10 October: The diocese and a huge number Catholics and Christians, through written submissions and through the media, conveyed their grave concerns to the Equal Opportunities Commission (EOC) over the public consultation regarding the Discrimination Law Review. They challenged some key propositions of the EOC (in particular, allowing de facto relationships to enjoy same rights as traditional marriage) which, purporting to protect the rights of the sexual minority groups, would radically undermine the family as the natural and fundamental unit of society to the detriment of the public good.
30 November: Opening ceremony of the Year of Consecrated Life (29 November 2014 – 2 February 2016), as proclaimed by Pope Francis, was held at Christ the King Chapel, Causeway Bay.
10, 11, 19 December: The diocese organized three briefing sessions on the3rd Extraordinary Assembly of the Synod of Bishops held in October.
2013 During this year, a series of seminars was conducted by the Catholic Education Office to assist the first group of Catholic (subsidized) secondary and primary schools sponsored by the Diocese or religious institutes in setting up the Incorporated Management Committee, implemented in accordance with the provision of the Education (Amendment) Ordinance 2004.
26 January: The relics of Blessed Gabriele Maria Allegra, OFM, were brought to Hong Kong and were installed permanently at the Cathedral for veneration by the faithful, during a Mass presided over by Cardinal John Tong.
12 ~ 13 March: Cardinal John Tong took part in a close-door Conclave held at the Vatican for the election of a new Pope to succeed Pope Benedict XVI, who officially resigned on 28 February. On 13 March, Cardinal Jorge Mario Bergoglio, a Jesuit and Archbishop of Buenos Aires, Argentina, was elected Pope and adopted the name Francis.
15 ~ 18 May: Caritas-Hong Kong marked its 60th anniversary by hosting at Caritas Institute of Higher Education an international conference on Visioning the Future – Partnership in Building a Relational Society. Cardinal Robert Sarah, President of the Pontifical Council Cor Unum, give a keynote speech on Facing a New Era: Addressing relational poverty. 26 July: In two local newspapers, Ming Pao and the South China Morning Post, the Diocese made a statement (Chinese and English) entitled An Urgent Call for Earnest Dialogue and Responsible Action: Regarding universal suffrage and civil disobedience. The same statement also appeared in the 28 July issue of the diocesan weeklies. The so-called “civil disobedience” referred to the “Occupy Central Movement” being planned by some people in Hong Kong.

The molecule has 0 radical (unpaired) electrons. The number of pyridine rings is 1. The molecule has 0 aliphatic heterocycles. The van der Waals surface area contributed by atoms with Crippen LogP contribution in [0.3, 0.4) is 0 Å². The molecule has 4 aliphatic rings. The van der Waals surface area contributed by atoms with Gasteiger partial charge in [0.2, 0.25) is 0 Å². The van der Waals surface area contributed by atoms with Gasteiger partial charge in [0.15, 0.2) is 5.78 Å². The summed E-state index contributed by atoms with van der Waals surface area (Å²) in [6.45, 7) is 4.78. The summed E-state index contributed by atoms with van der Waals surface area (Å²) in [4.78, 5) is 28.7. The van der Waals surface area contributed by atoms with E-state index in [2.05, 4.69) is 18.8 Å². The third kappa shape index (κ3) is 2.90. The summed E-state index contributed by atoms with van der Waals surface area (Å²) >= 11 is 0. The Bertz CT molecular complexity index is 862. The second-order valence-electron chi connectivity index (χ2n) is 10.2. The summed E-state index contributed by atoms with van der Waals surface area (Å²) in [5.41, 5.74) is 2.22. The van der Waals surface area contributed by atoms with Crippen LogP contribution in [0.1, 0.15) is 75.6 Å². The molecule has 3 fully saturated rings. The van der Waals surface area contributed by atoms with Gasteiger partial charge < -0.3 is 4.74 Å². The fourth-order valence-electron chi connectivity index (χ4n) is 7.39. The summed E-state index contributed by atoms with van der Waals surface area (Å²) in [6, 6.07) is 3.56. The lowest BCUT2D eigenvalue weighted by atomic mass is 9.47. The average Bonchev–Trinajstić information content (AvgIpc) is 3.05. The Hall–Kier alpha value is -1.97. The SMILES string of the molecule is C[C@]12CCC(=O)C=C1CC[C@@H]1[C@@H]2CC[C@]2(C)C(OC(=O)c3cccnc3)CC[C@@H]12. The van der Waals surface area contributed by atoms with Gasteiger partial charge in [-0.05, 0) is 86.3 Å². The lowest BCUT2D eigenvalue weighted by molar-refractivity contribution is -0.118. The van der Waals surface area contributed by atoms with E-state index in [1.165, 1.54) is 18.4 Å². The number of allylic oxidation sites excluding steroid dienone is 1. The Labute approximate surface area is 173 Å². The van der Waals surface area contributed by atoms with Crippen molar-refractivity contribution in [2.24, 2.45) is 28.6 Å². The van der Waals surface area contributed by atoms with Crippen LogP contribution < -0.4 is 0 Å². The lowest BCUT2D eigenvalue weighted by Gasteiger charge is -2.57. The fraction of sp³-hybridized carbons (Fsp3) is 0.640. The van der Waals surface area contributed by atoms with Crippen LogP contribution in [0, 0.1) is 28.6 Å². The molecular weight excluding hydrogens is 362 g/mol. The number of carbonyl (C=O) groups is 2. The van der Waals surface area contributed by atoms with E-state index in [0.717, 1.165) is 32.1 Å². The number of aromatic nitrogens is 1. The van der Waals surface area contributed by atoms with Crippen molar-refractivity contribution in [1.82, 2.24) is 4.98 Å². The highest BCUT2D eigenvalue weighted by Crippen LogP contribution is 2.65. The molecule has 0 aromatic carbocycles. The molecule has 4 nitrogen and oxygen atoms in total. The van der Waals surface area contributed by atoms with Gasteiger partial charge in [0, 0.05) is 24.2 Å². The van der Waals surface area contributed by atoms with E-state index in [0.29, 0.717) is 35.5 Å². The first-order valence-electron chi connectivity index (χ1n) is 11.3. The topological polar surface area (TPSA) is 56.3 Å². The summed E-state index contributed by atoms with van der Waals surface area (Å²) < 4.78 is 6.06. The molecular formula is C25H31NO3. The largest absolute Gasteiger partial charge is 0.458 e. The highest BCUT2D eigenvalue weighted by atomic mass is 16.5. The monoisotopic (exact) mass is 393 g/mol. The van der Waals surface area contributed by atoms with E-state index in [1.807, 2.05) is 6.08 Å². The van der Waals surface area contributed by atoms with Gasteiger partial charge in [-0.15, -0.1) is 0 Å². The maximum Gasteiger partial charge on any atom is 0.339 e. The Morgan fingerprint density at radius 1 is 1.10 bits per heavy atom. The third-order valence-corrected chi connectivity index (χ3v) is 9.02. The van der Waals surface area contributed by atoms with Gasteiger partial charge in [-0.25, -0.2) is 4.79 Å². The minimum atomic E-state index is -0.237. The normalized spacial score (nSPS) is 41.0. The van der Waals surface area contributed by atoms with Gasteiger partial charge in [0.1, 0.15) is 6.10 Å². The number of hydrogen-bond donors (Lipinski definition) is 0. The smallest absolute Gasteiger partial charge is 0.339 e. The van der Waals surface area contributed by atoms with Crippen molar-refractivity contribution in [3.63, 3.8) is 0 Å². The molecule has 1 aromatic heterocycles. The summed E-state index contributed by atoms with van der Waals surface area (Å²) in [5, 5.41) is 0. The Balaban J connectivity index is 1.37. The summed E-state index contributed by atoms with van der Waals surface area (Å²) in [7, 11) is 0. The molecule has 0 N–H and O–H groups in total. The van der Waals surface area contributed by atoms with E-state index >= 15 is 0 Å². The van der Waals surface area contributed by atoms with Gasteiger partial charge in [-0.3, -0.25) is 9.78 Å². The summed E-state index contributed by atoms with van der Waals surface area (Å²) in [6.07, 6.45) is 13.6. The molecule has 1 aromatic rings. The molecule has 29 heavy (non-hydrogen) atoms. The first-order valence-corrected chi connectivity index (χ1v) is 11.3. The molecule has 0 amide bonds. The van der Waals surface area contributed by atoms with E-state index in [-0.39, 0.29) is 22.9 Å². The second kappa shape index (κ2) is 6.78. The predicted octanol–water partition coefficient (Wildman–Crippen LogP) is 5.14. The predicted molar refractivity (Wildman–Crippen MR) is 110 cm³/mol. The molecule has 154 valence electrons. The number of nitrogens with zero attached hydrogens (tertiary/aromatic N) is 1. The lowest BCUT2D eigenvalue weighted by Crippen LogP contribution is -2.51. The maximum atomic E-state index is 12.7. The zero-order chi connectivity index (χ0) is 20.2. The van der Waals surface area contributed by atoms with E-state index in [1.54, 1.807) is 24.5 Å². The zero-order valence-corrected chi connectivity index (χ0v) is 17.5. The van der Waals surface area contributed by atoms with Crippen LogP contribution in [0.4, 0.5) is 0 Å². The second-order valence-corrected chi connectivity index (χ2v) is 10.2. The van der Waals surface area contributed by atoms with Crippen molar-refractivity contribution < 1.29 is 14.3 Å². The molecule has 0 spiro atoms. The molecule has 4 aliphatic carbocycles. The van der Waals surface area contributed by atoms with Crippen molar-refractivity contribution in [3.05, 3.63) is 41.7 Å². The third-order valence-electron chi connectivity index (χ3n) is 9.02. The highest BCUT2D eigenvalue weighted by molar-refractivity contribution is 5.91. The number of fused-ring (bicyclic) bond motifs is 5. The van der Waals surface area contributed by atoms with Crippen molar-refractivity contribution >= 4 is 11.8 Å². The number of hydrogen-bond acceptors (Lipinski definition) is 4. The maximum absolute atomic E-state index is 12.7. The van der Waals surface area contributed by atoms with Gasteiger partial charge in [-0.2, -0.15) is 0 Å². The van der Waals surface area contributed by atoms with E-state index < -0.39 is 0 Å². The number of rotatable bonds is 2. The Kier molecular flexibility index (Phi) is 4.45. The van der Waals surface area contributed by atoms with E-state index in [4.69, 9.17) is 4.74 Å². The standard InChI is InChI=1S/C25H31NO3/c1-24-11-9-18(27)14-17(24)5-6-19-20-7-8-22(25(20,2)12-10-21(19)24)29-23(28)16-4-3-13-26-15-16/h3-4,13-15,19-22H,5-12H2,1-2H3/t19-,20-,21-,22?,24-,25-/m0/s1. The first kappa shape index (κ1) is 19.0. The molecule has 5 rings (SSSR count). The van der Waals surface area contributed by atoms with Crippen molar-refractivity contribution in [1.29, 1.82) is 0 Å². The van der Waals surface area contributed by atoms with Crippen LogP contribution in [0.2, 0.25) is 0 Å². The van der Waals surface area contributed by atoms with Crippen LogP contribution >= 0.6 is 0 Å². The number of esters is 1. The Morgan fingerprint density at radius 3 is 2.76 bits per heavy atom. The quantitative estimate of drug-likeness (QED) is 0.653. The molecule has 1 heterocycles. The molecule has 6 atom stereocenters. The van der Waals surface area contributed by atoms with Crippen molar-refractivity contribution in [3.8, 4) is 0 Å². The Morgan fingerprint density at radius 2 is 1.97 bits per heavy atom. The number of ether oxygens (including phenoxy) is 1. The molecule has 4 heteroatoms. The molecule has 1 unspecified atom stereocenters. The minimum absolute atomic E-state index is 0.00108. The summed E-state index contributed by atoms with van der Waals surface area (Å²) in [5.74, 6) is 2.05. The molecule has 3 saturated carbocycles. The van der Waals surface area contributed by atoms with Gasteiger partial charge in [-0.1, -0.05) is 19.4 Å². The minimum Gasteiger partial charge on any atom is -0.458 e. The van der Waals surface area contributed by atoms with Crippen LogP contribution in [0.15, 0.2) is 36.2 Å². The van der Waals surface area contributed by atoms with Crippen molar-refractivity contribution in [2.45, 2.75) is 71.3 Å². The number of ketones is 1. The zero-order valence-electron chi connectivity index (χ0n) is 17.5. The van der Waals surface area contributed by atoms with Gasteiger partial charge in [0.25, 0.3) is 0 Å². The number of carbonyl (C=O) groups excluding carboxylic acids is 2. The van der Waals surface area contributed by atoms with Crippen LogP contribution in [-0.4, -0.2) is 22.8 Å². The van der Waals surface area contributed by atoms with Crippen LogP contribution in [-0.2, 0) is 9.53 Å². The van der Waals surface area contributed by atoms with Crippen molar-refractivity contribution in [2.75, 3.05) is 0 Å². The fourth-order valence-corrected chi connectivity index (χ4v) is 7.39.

15 September: With the support of the Diocese, a Centre for the promotion of basic ecclesial communities was established. It has the aim of carrying on a pastoral priority set by Cardinal John B. Wu in his Pastoral Exhortation, March into the Bright Decade, in 1989, by means of research, leadership training programmes, counselling and network in liaison with overseas Chinese Catholic communities. The Centre organised, for the first time in Hong Kong so far, a Certificate Course for leaders of basic ecclesial communities from January to July this year. The Diocese made available a handbook with guidelines for organising basic ecclesial communities in July. On 6 October, the Hong Kong Catholic Federation of Basic Christian Communities celebrated its 20th anniversary.
21 ~ 24 October: The Diocese hosted the 17th Asian Liturgy Forum, with around 180 participants from 16 Asian countries and regions, including China, Taiwan, Macau and Hong Kong. This event celebrated the 50th anniversary of the Constitution on the Sacred Liturgy of Vatican II, and focused on the theme of Pastoral Liturgy and the Spirit of Vatican II.
17 ~ 21 November: A World Congress for Chinese Permanent Deacons was hosted by the Diocesan Commission for the Permanent Diaconate, with 12 participants from U.S.A., Canada, Belgium and Australia, and 13 participants from Hong Kong.
24 November: Cardinal John Tong officiated at the Closing Ceremony of the Year of Faith at the Hong Kong Stadium, and announced the diocesan pastoral priority for the year 2014 to beDeepening the understanding of our faith and revitalizing the spirit of Vatican II. The Cardinal explained that priority in detail in his Pastoral Letter for Advent.
1 December: The Diocese took up a special collection from parishes in support of an ongoing plan of Caritas-Hong Kong to establish a private Catholic university. For months Caritas-Hong Kong had been conducting a public fund-raising campaign in various ways (including a “matching fund” granted by the government). 1 December: The Diocesan Committee for the Pastoral Care of Persons with Same-sex Attraction was formally established after several years of operation on a trial basis. This was in response to the aggravating negative impact of the gay culture and lifestyle on our society, which had won more and more “acceptance” and “respect” from the public at large. The Equal Opportunities Commission was expecting to launch a public consultation in the first quarter of the coming year, in regard to cases of discrimination against the sexual minority. The government for its part would in due course bring forward a proposal for enacting a Sexual Orientation Discrimination Ordinance.